Yes certainly. You see even within the governing NDP party — be the sort of internal divisions around Site C, LNG Ferry Creek, and a number of other areas. And I think we'll see, some more flashpoints around environment and economy, as you mentioned. And wondering if there's anything you'd like to add Marc?
Marc Lee 35:41
Well, I think the essence of our climate justice approach, which we need to draw on right now is to just break it out of, just sort of a narrow amount of carbon accounting. Whether that's when we think about forests, or thinking about jobs or transportation. And really, the sweet sauce is in finding the win-wins. So that if, for example, in transportation, it's not just a matter of switching out every internal combustion engine with an electric engine for cars. And it's not just about switching every long commute in a car with an equally long commute, in a bus. It's about fundamentally reshaping our communities to have a much, much smaller footprint environmentally, and in terms of carbon emissions. And that means more things like complete communities, the idea that people should be able to live closer to where they work, and access public services, and other amenities, and parks, and shops — and all of the things that that we need. So that means to put on the table things like greater levels of density in the areas currently dominated by single family or detached housing. That's a major source of inequality in terms of the urban fabric, where we have 30% of the population living on 80% of the land base. So we need to do that in a way that builds genuinely affordable housing that can house, not just people who need it right now, but the fact that there are going to be climate refugees and migrants coming from other parts of BC, other parts of Canada or North America, and other parts of the world. As an area that's quite habitable, that has abundant resources, and that’s benefited so much from the use of fossil fuels, we have a moral obligation to do that. So we need to actually increase the amount of housing we're building, but we need to stop building luxury condos as a secondary investment properties for people who are locals or live outside the area, and needs to actually build the housing that people need. But if we can do that, we can address our affordable housing issues, and our transportation issues, and our jobs issues. Because in doing that, we need to create a lot of jobs. And we were talking about jobs that we think are no longer viable economically or environmentally in the Northeast of the province — you know, trying to find things that bridge all of those elements in a way that improves everyone's quality of life and leads to a better society. So that I think is the real key piece of that a climate justice framework offers as we move forward.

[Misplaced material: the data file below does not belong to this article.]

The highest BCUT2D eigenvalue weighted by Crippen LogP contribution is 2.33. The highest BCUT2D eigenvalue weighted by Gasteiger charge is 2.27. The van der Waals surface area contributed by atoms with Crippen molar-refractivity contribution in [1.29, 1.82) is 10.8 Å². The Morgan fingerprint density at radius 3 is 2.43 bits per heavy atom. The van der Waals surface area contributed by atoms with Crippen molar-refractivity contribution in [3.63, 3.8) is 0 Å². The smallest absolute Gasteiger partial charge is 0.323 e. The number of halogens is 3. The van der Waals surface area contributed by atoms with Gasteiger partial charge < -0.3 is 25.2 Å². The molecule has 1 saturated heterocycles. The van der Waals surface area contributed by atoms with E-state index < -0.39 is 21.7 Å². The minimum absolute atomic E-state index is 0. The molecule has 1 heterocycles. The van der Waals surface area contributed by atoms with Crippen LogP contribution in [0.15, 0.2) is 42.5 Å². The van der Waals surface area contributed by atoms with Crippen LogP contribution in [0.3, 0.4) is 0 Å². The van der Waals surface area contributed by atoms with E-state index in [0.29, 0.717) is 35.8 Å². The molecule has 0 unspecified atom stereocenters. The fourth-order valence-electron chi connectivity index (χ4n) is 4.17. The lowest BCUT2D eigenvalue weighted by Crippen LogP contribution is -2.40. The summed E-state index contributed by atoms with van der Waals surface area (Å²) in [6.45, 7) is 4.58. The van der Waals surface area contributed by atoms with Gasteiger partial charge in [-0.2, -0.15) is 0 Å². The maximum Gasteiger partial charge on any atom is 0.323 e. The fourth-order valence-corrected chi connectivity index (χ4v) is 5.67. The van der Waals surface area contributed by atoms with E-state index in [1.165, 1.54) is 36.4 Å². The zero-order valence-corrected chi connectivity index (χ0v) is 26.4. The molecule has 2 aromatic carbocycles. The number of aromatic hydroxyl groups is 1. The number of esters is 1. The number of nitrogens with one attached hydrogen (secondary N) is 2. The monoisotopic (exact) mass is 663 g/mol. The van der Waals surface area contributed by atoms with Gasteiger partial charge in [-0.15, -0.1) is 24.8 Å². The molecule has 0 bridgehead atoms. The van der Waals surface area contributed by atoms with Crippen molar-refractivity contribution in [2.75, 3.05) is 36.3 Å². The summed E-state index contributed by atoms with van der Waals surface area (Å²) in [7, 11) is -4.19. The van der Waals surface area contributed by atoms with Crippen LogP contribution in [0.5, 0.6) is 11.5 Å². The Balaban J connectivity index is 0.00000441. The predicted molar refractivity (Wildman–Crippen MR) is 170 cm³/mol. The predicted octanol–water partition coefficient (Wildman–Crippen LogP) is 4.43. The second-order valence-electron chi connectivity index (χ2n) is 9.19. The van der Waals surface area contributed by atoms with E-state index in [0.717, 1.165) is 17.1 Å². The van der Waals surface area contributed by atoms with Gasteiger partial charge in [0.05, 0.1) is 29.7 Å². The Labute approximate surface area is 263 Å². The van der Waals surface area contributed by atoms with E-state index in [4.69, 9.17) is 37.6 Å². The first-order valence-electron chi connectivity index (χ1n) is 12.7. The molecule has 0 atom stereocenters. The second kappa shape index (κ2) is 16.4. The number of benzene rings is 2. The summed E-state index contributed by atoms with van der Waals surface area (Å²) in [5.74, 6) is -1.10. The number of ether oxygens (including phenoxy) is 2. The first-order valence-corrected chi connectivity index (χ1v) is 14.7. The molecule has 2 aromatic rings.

Am Johal 38:34
Great, thank you so much for joining us on Below the Radar, Marc.
Marc Lee 38:39
Thanks for having me on. Take care.
Paige Smith 38:44
Below the Radar is a knowledge democracy podcast created by SFU’s Vancity Office of Community Engagement. Thank you for listening to this third episode of our Climate Justice & Inequality series. You can learn more about Marc’s writings, and the Climate Justice Project, in the show notes below. Thanks again for listening, stay tuned for the next instalment of this series with Eugene Kung.